Seeing this kid reminded me of when I coached rowing this past school year at NYU. So one morning, we were at the boathouse early and it was very dark. On this one morning (among the many), one team member (a very unpleasant one who eventually quit) and I were standing out on the dock. I was talking to him about what that morning's practice was going to be. In the dark, I didn't see much; his white apple headphones DID stand out and catch my attention.

So, I'm speaking to this kid, or at least trying. And he has his headphones in. Is the ipod on pause? Is the volume down? Is there even an ipod in his pocket or is this all some absurd allusion? So I said, "Hey, Bob, do you mind taking out your headphones?" Of course, he is insolent, saying it's on pause. Right. Do I believe him? Or is he lying to me? What is going on here?!

I know. I sound a little paranoid.

The point here: what have we come to that people sit together, with their headphones in and ipods on, (or on their phones) and no one is talking to each other? Do we really want to be that anti-social?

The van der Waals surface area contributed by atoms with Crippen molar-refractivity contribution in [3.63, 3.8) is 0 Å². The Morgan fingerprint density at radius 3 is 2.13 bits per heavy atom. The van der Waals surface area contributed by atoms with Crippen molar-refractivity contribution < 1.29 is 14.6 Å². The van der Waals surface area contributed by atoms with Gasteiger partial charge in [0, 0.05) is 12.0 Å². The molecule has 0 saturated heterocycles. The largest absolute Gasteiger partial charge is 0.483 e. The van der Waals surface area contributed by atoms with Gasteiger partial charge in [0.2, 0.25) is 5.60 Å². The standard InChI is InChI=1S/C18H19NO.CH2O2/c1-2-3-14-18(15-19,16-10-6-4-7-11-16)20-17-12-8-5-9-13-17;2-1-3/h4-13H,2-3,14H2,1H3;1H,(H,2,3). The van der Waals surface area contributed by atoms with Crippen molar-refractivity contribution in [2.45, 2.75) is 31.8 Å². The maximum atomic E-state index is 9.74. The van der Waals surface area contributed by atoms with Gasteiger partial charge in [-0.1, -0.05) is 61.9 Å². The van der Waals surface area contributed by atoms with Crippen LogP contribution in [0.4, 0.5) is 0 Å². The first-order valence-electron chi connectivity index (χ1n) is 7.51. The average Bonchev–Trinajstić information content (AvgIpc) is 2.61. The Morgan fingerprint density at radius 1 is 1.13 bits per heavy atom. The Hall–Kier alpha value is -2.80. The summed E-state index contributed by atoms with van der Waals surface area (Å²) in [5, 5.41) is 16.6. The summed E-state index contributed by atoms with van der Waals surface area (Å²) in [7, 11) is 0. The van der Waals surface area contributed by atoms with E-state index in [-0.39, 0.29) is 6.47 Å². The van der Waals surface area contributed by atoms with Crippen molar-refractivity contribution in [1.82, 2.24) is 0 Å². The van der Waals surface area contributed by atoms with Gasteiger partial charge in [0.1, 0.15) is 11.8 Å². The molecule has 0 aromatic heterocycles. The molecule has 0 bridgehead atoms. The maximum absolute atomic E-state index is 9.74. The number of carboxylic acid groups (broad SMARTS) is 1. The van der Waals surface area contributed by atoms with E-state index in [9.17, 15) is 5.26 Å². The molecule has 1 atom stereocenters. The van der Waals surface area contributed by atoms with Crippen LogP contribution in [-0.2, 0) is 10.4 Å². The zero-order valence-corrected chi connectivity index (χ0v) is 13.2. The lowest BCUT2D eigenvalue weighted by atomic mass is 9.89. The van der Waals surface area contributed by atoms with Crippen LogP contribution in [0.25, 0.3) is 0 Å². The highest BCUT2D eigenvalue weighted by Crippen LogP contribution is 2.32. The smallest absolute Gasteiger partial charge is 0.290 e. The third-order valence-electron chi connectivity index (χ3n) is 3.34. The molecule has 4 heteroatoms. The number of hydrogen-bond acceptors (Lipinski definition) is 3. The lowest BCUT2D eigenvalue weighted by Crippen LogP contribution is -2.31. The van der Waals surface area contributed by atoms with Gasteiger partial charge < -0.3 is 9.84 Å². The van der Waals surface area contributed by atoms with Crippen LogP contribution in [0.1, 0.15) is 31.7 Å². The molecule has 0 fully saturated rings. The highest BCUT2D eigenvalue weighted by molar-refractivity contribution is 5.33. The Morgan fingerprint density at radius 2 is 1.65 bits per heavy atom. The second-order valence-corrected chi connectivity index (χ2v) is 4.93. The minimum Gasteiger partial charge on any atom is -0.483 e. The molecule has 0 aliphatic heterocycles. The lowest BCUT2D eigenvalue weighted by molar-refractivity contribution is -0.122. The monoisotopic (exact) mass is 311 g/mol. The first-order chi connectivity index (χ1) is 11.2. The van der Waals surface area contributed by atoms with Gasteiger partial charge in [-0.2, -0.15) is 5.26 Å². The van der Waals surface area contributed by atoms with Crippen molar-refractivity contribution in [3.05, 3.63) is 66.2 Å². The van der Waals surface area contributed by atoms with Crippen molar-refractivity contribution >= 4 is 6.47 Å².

******Roller Shoes
On a lighter note, I saw the first adult I've seen wearing roller shoes this morning. He would run and then pop out the wheels. I am not sure how they work--my main question is how did he run with them like regular shoes, and then the wheels came out? But the guy looked like he was having an awesome time. He was going much faster than me, and it looked fun. As I said, I haven't seen too many adults wearing these shoes. I wonder why not?

Another question: How do people not fall? Like with roller blades or roller skates? How is it just smooth gliding?

Thursday, August 16, 2007

A Few Photos

אהבה. Love. I dont remember where this was taken.

A puddle at Kibbutz Mordechai; where you can buy Naots.

In San Pedro de Atacama, Chile. Tristan took this photo. That's me standing outside.

Here are a few photos. Not new. But nice to look at still. Enjoy.

Tuesday, August 14, 2007